Jack Cohen (biologist)
Cohen was born 19 September 1933 in Norwich, but grew up in Stoke Newington. His father was killed shortly after the end of the Second World War, 1 September 1945. His grandfather was a rabbi and he himself was an observant Jew, but later became an atheist. Nevertheless, he continued to attend the synagogue for cultural reasons. He was married three times, and had six children.
Cohen studied at University College, Hull, where he obtained a BSc (external degree of the University of London) in 1954. He obtained his PhD in Zoology at the same institution (by then Hull University) in 1957. He went to the University of Birmingham for post-doctoral work, and was appointed Lecturer in the Department of Zoology and Comparative physiology in 1959. He worked for a year at Harvard Medical School then returned to Birmingham as a Senior Lecturer in 1968, a position he held until 1987. His former students include Sir Paul Nurse, winner of the 2001 Nobel Prize for Medicine. In 1974 the University of Birmingham awarded him a DSc for his work.
From 1987 to 1989 he was Senior Embryological Advisor and Manager of Laboratories at the IVF/Infertility Clinic of a London private hospital. From 1995 to 1996 he was Visiting Professor at the Weizmann Institute, Israel. From 1996 to 2000 he was a consultant at the University of Warwick, jointly to the Ecosystems Unit of the Biology Dept and the Mathematics Institute. He was an Honorary Professor at the Mathematics Institute of the University of Warwick and a Visiting Professor at Durham Business School.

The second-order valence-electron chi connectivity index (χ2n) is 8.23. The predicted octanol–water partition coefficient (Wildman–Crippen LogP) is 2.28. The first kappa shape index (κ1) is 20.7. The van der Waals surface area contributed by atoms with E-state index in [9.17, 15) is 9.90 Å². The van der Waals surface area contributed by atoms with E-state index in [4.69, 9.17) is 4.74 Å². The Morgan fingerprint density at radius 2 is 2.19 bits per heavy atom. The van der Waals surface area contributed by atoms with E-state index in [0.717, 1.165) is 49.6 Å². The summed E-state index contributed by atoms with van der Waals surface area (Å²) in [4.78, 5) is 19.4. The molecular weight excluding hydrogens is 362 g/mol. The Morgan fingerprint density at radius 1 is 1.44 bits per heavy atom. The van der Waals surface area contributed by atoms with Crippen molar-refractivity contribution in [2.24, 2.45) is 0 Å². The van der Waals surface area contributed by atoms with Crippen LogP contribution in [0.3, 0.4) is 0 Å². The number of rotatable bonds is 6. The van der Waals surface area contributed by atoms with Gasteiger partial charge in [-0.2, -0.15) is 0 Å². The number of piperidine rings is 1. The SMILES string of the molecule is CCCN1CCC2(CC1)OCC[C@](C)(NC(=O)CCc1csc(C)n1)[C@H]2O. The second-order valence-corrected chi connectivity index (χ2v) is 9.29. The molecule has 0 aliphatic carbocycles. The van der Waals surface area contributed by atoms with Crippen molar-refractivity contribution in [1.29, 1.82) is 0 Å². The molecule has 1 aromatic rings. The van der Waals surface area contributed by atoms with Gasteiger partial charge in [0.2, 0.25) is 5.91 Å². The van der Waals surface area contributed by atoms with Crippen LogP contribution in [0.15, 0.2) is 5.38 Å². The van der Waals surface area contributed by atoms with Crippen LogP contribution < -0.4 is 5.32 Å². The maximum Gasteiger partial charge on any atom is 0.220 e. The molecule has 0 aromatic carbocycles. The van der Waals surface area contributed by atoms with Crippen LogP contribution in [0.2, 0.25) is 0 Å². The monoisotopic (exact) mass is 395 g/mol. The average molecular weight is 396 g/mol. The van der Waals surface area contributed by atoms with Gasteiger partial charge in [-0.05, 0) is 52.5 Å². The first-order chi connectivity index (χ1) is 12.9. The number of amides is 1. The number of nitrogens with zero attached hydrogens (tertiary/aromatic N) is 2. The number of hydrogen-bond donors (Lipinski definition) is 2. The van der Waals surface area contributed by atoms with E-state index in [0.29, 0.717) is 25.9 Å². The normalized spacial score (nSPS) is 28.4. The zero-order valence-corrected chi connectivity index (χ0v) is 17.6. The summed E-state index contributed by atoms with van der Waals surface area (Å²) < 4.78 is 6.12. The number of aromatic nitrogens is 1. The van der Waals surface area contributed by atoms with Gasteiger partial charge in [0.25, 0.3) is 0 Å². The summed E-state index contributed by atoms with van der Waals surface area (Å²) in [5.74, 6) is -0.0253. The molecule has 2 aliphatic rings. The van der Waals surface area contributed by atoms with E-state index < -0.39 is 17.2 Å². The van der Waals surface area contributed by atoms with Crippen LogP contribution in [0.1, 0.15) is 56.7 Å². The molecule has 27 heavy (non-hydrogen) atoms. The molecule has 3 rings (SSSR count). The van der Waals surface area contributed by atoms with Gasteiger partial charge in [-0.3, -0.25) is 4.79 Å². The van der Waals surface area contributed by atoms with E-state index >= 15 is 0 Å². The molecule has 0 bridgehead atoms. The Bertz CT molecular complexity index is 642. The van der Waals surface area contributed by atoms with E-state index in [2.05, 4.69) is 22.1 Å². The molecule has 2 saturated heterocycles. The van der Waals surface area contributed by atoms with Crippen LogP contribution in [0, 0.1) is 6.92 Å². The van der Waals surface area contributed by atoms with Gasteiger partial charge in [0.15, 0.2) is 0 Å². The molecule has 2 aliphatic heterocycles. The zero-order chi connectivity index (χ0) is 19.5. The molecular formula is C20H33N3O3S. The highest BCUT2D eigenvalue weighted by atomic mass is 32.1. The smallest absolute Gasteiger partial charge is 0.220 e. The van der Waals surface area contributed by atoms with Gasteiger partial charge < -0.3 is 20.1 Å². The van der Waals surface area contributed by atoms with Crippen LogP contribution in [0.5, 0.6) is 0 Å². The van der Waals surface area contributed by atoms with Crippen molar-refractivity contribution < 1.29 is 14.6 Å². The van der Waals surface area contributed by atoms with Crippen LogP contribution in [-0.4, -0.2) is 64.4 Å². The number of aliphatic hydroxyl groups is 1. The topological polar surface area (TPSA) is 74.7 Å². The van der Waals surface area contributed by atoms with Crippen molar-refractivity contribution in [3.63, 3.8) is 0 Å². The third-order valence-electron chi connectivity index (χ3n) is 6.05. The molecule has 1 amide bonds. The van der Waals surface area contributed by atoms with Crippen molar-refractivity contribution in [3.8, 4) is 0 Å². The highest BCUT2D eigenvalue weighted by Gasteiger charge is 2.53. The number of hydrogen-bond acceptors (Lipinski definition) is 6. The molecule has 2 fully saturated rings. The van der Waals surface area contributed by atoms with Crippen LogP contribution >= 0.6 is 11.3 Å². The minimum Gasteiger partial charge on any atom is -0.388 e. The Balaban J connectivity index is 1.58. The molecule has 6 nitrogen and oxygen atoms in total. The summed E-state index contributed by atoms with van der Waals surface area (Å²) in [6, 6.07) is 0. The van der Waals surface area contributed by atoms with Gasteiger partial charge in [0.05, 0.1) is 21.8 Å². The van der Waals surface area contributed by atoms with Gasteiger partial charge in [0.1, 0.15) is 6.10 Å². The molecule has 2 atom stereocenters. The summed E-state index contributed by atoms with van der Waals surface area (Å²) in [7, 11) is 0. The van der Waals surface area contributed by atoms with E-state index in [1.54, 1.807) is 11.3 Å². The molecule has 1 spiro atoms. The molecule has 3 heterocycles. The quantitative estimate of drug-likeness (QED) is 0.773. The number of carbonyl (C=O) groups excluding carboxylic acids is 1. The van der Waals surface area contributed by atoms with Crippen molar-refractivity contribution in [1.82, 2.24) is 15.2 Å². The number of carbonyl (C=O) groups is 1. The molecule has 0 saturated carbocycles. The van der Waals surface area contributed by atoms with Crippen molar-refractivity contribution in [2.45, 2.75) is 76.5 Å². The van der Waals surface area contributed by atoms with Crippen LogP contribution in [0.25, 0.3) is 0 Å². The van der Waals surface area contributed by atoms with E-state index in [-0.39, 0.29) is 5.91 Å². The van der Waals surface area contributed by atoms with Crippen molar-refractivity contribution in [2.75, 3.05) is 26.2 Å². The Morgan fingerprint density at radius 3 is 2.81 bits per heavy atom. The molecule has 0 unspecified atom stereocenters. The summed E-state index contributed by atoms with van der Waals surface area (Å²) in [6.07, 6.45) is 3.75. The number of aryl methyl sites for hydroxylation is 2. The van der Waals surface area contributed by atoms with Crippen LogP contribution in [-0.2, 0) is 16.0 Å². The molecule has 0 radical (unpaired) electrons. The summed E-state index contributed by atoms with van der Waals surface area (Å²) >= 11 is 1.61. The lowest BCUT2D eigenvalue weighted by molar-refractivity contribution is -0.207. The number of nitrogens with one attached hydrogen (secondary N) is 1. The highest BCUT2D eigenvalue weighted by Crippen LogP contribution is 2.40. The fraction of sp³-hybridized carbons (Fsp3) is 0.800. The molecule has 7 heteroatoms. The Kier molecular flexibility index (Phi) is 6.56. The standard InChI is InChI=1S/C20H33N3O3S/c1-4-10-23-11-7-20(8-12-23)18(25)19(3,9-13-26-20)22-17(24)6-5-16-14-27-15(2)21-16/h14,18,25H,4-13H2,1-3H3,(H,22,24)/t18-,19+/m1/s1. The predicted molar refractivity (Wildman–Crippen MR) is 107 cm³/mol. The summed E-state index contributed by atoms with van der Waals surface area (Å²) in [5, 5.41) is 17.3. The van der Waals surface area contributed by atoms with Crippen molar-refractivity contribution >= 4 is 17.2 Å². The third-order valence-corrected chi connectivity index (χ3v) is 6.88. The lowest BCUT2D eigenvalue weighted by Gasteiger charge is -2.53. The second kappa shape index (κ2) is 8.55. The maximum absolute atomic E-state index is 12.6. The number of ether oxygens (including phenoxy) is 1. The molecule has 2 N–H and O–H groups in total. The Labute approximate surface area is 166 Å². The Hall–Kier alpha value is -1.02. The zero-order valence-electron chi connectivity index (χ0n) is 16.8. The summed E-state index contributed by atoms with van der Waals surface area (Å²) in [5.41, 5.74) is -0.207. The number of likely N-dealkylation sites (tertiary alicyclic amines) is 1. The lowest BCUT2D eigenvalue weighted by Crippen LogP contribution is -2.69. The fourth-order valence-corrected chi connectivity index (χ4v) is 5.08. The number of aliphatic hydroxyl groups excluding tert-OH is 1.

He published in prestigious journals such as Nature and wrote textbooks such as Living Embryos – an Introduction to the Study of Animal Development (1967) and Reproduction (1977). His theory of sperm redundancy was important in studies of fertility and treatment of infertility. He was a Fellow of the Institute of Biology.